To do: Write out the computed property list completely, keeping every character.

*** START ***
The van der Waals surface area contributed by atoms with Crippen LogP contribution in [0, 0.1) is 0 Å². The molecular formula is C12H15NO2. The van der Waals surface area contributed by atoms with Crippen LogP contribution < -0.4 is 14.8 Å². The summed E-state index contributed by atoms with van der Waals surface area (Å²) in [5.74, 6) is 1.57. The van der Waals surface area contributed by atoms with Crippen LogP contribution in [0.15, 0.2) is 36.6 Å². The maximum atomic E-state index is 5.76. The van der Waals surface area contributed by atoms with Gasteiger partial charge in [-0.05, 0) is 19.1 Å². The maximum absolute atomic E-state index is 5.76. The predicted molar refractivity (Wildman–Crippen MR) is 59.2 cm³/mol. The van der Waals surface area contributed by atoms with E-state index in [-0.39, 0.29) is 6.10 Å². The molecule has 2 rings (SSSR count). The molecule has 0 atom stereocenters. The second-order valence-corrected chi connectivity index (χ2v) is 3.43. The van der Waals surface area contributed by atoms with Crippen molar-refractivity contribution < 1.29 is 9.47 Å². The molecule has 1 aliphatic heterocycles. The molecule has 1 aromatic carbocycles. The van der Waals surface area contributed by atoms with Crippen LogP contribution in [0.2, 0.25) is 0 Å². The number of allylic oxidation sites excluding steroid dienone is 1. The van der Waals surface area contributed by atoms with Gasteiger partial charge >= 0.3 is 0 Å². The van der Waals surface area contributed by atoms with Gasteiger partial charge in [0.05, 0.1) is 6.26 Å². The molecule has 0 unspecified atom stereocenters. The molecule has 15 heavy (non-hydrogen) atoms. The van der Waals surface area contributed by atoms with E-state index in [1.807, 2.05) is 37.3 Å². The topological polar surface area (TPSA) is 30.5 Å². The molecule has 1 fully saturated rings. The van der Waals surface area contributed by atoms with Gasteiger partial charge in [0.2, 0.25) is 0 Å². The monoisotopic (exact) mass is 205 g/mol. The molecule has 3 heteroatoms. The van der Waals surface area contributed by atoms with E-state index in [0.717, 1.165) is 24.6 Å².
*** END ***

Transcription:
The van der Waals surface area contributed by atoms with Crippen LogP contribution in [0, 0.1) is 0 Å². The molecular formula is C12H15NO2. The van der Waals surface area contributed by atoms with Crippen LogP contribution < -0.4 is 14.8 Å². The summed E-state index contributed by atoms with van der Waals surface area (Å²) in [5.74, 6) is 1.57. The van der Waals surface area contributed by atoms with Crippen LogP contribution in [0.15, 0.2) is 36.6 Å². The maximum atomic E-state index is 5.76. The van der Waals surface area contributed by atoms with Gasteiger partial charge in [-0.05, 0) is 19.1 Å². The maximum absolute atomic E-state index is 5.76. The predicted molar refractivity (Wildman–Crippen MR) is 59.2 cm³/mol. The van der Waals surface area contributed by atoms with E-state index in [-0.39, 0.29) is 6.10 Å². The molecule has 2 rings (SSSR count). The molecule has 0 atom stereocenters. The second-order valence-corrected chi connectivity index (χ2v) is 3.43. The van der Waals surface area contributed by atoms with Crippen molar-refractivity contribution < 1.29 is 9.47 Å². The molecule has 1 aliphatic heterocycles. The molecule has 1 aromatic carbocycles. The van der Waals surface area contributed by atoms with Crippen LogP contribution in [0.2, 0.25) is 0 Å². The number of allylic oxidation sites excluding steroid dienone is 1. The van der Waals surface area contributed by atoms with Gasteiger partial charge >= 0.3 is 0 Å². The van der Waals surface area contributed by atoms with Gasteiger partial charge in [0.05, 0.1) is 6.26 Å². The molecule has 0 unspecified atom stereocenters. The molecule has 15 heavy (non-hydrogen) atoms. The van der Waals surface area contributed by atoms with E-state index in [1.807, 2.05) is 37.3 Å². The topological polar surface area (TPSA) is 30.5 Å². The molecule has 1 fully saturated rings. The van der Waals surface area contributed by atoms with Gasteiger partial charge in [0.2, 0.25) is 0 Å². The monoisotopic (exact) mass is 205 g/mol. The molecule has 3 heteroatoms. The van der Waals surface area contributed by atoms with E-state index in [0.717, 1.165) is 24.6 Å².